Last year's terrorist attacks in the United States have led to a marked increase in suspected cases of money laundering in Switzerland.
The Swiss authorities said they had been notified of 417 cases of suspected money laundering last year, an increase of 34 per cent on the previous year.
In total the reported cases last year involved just over SFr2.7 billion ($1.7 billion). This is four times more than in the year 2000.
Releasing the latest figures in Bern on Friday, the Money Laundering Reporting Office said 380 of the 417 cases had been handed over to the judicial authorities for further investigation.
However, in the past only a few dozen cases a year ended in convictions.
The Reporting Office said nearly 100 cases of suspected money laundering were linked to inquiries into possible terrorist funding networks in the wake of the September 11 attacks in the US.
In many cases suspicions proved to be wrong, the authorities said. But some money still remains blocked in Switzerland as part of investigations into possible links to terrorist groups.
Of the total amount of SFr2.7 billion reported, more than SFr2 billion is related to international cases. They include the scandal surrounding the French oil company, Elf Acquitaine, over the controversial sale of navy frigates by France to Taiwan.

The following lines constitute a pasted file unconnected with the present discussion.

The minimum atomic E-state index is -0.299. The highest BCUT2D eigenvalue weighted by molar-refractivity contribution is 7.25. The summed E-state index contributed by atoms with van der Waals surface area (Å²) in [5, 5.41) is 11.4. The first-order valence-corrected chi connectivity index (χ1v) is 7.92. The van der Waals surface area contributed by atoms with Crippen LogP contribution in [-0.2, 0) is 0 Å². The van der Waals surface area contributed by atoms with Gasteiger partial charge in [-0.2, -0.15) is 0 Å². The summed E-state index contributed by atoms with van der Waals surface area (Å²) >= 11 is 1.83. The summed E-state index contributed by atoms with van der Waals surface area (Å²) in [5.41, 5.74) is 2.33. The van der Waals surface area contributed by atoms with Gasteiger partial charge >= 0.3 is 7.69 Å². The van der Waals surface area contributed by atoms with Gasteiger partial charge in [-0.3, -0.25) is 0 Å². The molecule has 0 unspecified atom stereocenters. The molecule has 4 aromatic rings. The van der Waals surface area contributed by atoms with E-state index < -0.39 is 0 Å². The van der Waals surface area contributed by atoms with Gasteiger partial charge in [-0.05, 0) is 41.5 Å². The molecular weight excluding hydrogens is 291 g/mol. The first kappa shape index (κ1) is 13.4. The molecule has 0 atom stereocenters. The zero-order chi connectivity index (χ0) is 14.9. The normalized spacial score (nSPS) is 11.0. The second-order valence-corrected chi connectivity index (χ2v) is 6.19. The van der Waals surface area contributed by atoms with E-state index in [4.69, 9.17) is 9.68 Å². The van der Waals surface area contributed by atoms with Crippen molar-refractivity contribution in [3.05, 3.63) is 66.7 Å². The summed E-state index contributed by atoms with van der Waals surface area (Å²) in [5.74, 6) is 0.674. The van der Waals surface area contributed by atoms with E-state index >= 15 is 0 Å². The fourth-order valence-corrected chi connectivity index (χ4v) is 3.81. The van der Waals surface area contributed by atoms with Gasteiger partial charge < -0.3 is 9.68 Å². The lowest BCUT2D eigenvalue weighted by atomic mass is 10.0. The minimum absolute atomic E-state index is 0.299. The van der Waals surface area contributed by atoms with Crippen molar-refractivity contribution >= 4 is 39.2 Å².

Judith Voney who heads the Swiss Anti-Money Laundering Office told swissinfo the increase in reported cases showed that Swiss laws are efficient.
"It shows that the financial sector in Switzerland has become more sensitive towards money laundering and suspected financing of terrorist activities."
Voney said she was pleased to see that the biggest increase in alleged money laundering was reported by the non-banking sector, and concerned fiduciaries and asset management.
However, there were only very few cases reported by lawyers' practices and insurance companies.
Most reports came from the regions of Geneva, Zurich and Bern.
Swiss laws to combat money laundering have been tightened in several stages over the past 25 years in a bid to combat organised crime.
The banks in 1977 first introduced an obligation to identify customers, and due diligence rules came into force in 1990. Under the rules banks have to report suspicious financial transactions.
Four years ago anti-money laundering efforts were also extended to the non-banking sector.
Voney told swissinfo that she was convinced that Swiss laws designed to combat money laundering and organised crime are strong enough and that Switzerland can no longer be considered a safe haven for dirty money.
However, a major case came to light in 1999 involving the late Nigerian dictator, Sani Abacha, and his business associates. They allegedly siphoned off funds worth hundreds of millions of dollars from the Nigerian central bank and deposited them abroad, notably in Switzerland and Britain.
Under an agreement signed between the Nigerian authorities and some of the defendants in the Abacha case Switzerland is handing back most of the money blocked in Swiss bank accounts.
swissinfo with agencies